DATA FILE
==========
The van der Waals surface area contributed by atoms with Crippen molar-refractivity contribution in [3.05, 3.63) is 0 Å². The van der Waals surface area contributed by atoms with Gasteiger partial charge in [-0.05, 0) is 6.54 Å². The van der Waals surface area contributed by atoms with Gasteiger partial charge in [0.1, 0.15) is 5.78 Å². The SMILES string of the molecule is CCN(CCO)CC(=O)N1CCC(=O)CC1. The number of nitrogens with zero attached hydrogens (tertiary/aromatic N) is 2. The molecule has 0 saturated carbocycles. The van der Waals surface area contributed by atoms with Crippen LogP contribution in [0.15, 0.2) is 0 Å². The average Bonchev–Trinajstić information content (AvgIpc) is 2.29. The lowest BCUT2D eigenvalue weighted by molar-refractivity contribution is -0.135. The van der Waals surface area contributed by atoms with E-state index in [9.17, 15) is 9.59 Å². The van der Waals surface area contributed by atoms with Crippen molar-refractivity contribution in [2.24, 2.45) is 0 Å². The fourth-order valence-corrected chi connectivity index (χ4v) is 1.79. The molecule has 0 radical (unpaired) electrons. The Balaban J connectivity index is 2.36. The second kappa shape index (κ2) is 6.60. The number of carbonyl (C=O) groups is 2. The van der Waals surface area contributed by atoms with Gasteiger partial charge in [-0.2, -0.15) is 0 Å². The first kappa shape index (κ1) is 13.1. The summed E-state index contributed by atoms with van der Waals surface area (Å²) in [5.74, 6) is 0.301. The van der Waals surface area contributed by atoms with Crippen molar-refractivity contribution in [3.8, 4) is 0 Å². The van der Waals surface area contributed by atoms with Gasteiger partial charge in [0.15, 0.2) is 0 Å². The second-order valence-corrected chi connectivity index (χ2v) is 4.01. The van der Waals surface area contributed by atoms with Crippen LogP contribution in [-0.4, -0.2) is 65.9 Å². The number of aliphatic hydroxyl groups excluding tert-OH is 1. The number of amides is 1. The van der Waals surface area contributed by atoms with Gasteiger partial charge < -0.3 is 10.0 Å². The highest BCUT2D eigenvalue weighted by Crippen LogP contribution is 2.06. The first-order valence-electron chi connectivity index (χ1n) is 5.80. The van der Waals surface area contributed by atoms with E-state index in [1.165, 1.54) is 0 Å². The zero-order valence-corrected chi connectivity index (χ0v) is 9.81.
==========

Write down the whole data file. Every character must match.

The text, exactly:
The van der Waals surface area contributed by atoms with Crippen molar-refractivity contribution in [3.05, 3.63) is 0 Å². The van der Waals surface area contributed by atoms with Gasteiger partial charge in [-0.05, 0) is 6.54 Å². The van der Waals surface area contributed by atoms with Gasteiger partial charge in [0.1, 0.15) is 5.78 Å². The SMILES string of the molecule is CCN(CCO)CC(=O)N1CCC(=O)CC1. The number of nitrogens with zero attached hydrogens (tertiary/aromatic N) is 2. The molecule has 0 saturated carbocycles. The van der Waals surface area contributed by atoms with Crippen LogP contribution in [0.15, 0.2) is 0 Å². The average Bonchev–Trinajstić information content (AvgIpc) is 2.29. The lowest BCUT2D eigenvalue weighted by molar-refractivity contribution is -0.135. The van der Waals surface area contributed by atoms with E-state index in [9.17, 15) is 9.59 Å². The van der Waals surface area contributed by atoms with Crippen molar-refractivity contribution in [2.24, 2.45) is 0 Å². The fourth-order valence-corrected chi connectivity index (χ4v) is 1.79. The molecule has 0 radical (unpaired) electrons. The Balaban J connectivity index is 2.36. The second kappa shape index (κ2) is 6.60. The number of carbonyl (C=O) groups is 2. The van der Waals surface area contributed by atoms with Gasteiger partial charge in [-0.2, -0.15) is 0 Å². The first kappa shape index (κ1) is 13.1. The summed E-state index contributed by atoms with van der Waals surface area (Å²) in [5.74, 6) is 0.301. The van der Waals surface area contributed by atoms with Crippen molar-refractivity contribution in [3.8, 4) is 0 Å². The van der Waals surface area contributed by atoms with Gasteiger partial charge in [0.15, 0.2) is 0 Å². The second-order valence-corrected chi connectivity index (χ2v) is 4.01. The van der Waals surface area contributed by atoms with Crippen LogP contribution in [-0.4, -0.2) is 65.9 Å². The number of aliphatic hydroxyl groups excluding tert-OH is 1. The number of amides is 1. The van der Waals surface area contributed by atoms with Gasteiger partial charge < -0.3 is 10.0 Å². The highest BCUT2D eigenvalue weighted by Crippen LogP contribution is 2.06. The first-order valence-electron chi connectivity index (χ1n) is 5.80. The van der Waals surface area contributed by atoms with E-state index in [1.165, 1.54) is 0 Å². The zero-order valence-corrected chi connectivity index (χ0v) is 9.81.